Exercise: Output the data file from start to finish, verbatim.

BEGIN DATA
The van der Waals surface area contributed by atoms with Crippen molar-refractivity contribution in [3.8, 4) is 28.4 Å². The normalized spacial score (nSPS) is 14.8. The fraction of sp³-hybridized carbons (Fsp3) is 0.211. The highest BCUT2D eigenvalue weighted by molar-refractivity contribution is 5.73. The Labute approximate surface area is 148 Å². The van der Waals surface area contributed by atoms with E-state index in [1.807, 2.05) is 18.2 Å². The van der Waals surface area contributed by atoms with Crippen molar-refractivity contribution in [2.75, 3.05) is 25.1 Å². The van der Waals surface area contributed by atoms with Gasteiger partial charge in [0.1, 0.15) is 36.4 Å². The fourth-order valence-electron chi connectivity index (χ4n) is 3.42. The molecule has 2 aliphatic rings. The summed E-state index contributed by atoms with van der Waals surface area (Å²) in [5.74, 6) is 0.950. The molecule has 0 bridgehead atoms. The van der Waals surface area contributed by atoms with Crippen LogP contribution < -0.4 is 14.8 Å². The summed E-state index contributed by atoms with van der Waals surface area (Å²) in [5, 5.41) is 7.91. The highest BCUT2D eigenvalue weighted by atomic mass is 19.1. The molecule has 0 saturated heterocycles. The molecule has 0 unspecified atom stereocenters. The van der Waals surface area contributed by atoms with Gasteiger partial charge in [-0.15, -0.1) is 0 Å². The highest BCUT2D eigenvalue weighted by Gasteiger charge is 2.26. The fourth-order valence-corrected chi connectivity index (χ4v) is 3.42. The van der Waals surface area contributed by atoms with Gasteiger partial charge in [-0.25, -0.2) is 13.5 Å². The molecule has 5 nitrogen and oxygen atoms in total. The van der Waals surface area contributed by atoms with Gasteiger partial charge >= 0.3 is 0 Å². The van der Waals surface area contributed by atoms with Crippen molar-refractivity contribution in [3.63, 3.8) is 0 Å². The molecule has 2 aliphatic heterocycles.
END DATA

The van der Waals surface area contributed by atoms with Crippen molar-refractivity contribution in [3.8, 4) is 28.4 Å². The normalized spacial score (nSPS) is 14.8. The fraction of sp³-hybridized carbons (Fsp3) is 0.211. The highest BCUT2D eigenvalue weighted by molar-refractivity contribution is 5.73. The Labute approximate surface area is 148 Å². The van der Waals surface area contributed by atoms with E-state index in [1.807, 2.05) is 18.2 Å². The van der Waals surface area contributed by atoms with Crippen molar-refractivity contribution in [2.75, 3.05) is 25.1 Å². The van der Waals surface area contributed by atoms with Gasteiger partial charge in [0.1, 0.15) is 36.4 Å². The fourth-order valence-electron chi connectivity index (χ4n) is 3.42. The molecule has 2 aliphatic rings. The summed E-state index contributed by atoms with van der Waals surface area (Å²) in [5.74, 6) is 0.950. The molecule has 0 bridgehead atoms. The van der Waals surface area contributed by atoms with Crippen LogP contribution < -0.4 is 14.8 Å². The summed E-state index contributed by atoms with van der Waals surface area (Å²) in [5, 5.41) is 7.91. The highest BCUT2D eigenvalue weighted by atomic mass is 19.1. The molecule has 0 saturated heterocycles. The molecule has 0 unspecified atom stereocenters. The van der Waals surface area contributed by atoms with Gasteiger partial charge in [-0.15, -0.1) is 0 Å². The highest BCUT2D eigenvalue weighted by Gasteiger charge is 2.26. The fourth-order valence-corrected chi connectivity index (χ4v) is 3.42. The van der Waals surface area contributed by atoms with Gasteiger partial charge in [-0.25, -0.2) is 13.5 Å². The molecule has 5 nitrogen and oxygen atoms in total. The van der Waals surface area contributed by atoms with Gasteiger partial charge >= 0.3 is 0 Å². The van der Waals surface area contributed by atoms with Crippen molar-refractivity contribution in [3.63, 3.8) is 0 Å². The molecule has 2 aliphatic heterocycles.